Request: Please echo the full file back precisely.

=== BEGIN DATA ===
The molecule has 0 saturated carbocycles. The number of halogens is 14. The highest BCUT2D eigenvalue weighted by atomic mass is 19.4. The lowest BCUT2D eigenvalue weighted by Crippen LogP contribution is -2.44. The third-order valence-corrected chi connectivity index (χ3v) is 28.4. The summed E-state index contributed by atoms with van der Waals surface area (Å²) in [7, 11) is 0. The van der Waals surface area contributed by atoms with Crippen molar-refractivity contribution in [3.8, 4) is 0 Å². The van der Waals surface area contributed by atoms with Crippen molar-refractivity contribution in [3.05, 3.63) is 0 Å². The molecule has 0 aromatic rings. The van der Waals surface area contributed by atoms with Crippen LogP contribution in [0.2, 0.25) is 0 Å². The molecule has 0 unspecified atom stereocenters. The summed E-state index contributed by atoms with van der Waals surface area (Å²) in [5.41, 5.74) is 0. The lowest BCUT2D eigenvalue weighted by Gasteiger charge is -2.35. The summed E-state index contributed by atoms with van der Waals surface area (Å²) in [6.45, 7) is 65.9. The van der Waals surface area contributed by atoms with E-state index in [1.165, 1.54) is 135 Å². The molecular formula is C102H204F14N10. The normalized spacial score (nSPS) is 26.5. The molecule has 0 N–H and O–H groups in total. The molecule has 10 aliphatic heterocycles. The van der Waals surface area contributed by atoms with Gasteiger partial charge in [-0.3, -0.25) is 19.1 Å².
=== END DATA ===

The molecule has 0 saturated carbocycles. The number of halogens is 14. The highest BCUT2D eigenvalue weighted by atomic mass is 19.4. The lowest BCUT2D eigenvalue weighted by Crippen LogP contribution is -2.44. The third-order valence-corrected chi connectivity index (χ3v) is 28.4. The summed E-state index contributed by atoms with van der Waals surface area (Å²) in [7, 11) is 0. The van der Waals surface area contributed by atoms with Crippen molar-refractivity contribution in [3.8, 4) is 0 Å². The van der Waals surface area contributed by atoms with Crippen molar-refractivity contribution in [3.05, 3.63) is 0 Å². The molecule has 0 aromatic rings. The van der Waals surface area contributed by atoms with Crippen LogP contribution in [0.2, 0.25) is 0 Å². The molecule has 0 unspecified atom stereocenters. The summed E-state index contributed by atoms with van der Waals surface area (Å²) in [5.41, 5.74) is 0. The lowest BCUT2D eigenvalue weighted by Gasteiger charge is -2.35. The summed E-state index contributed by atoms with van der Waals surface area (Å²) in [6.45, 7) is 65.9. The van der Waals surface area contributed by atoms with E-state index in [1.165, 1.54) is 135 Å². The molecular formula is C102H204F14N10. The normalized spacial score (nSPS) is 26.5. The molecule has 0 N–H and O–H groups in total. The molecule has 10 aliphatic heterocycles. The van der Waals surface area contributed by atoms with Gasteiger partial charge in [-0.3, -0.25) is 19.1 Å².